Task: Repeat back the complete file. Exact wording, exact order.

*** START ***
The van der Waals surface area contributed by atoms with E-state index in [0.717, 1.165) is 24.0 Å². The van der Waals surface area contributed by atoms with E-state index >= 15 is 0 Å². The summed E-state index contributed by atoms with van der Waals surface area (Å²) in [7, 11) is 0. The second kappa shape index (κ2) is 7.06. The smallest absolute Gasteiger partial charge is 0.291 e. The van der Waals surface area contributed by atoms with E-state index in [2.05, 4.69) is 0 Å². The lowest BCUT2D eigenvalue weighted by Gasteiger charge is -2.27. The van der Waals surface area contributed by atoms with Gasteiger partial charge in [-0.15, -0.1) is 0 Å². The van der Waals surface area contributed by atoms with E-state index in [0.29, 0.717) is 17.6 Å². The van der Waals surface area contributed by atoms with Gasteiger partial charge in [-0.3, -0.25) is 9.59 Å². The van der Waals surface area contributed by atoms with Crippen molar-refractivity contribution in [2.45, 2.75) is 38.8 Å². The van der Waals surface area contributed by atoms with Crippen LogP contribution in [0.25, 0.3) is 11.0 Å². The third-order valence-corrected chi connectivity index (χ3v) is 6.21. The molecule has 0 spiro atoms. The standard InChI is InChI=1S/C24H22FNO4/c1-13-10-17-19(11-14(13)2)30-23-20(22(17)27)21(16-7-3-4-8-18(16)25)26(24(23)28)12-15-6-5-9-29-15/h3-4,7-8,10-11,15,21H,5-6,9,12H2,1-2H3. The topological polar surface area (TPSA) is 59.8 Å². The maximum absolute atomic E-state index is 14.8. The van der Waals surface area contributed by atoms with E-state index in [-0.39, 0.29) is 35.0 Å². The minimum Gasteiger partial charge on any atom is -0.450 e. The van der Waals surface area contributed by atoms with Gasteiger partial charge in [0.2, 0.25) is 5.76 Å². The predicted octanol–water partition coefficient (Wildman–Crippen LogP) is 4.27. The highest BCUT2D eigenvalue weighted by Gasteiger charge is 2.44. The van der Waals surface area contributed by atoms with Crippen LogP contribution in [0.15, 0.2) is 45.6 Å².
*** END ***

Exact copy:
The van der Waals surface area contributed by atoms with E-state index in [0.717, 1.165) is 24.0 Å². The van der Waals surface area contributed by atoms with E-state index >= 15 is 0 Å². The summed E-state index contributed by atoms with van der Waals surface area (Å²) in [7, 11) is 0. The second kappa shape index (κ2) is 7.06. The smallest absolute Gasteiger partial charge is 0.291 e. The van der Waals surface area contributed by atoms with E-state index in [2.05, 4.69) is 0 Å². The lowest BCUT2D eigenvalue weighted by Gasteiger charge is -2.27. The van der Waals surface area contributed by atoms with Gasteiger partial charge in [-0.15, -0.1) is 0 Å². The van der Waals surface area contributed by atoms with E-state index in [0.29, 0.717) is 17.6 Å². The van der Waals surface area contributed by atoms with Gasteiger partial charge in [-0.3, -0.25) is 9.59 Å². The van der Waals surface area contributed by atoms with Crippen molar-refractivity contribution in [2.45, 2.75) is 38.8 Å². The van der Waals surface area contributed by atoms with Crippen LogP contribution in [0.25, 0.3) is 11.0 Å². The third-order valence-corrected chi connectivity index (χ3v) is 6.21. The molecule has 0 spiro atoms. The standard InChI is InChI=1S/C24H22FNO4/c1-13-10-17-19(11-14(13)2)30-23-20(22(17)27)21(16-7-3-4-8-18(16)25)26(24(23)28)12-15-6-5-9-29-15/h3-4,7-8,10-11,15,21H,5-6,9,12H2,1-2H3. The topological polar surface area (TPSA) is 59.8 Å². The maximum absolute atomic E-state index is 14.8. The van der Waals surface area contributed by atoms with E-state index in [-0.39, 0.29) is 35.0 Å². The minimum Gasteiger partial charge on any atom is -0.450 e. The van der Waals surface area contributed by atoms with Gasteiger partial charge in [0.2, 0.25) is 5.76 Å². The predicted octanol–water partition coefficient (Wildman–Crippen LogP) is 4.27. The highest BCUT2D eigenvalue weighted by Gasteiger charge is 2.44. The van der Waals surface area contributed by atoms with Crippen LogP contribution in [0.15, 0.2) is 45.6 Å².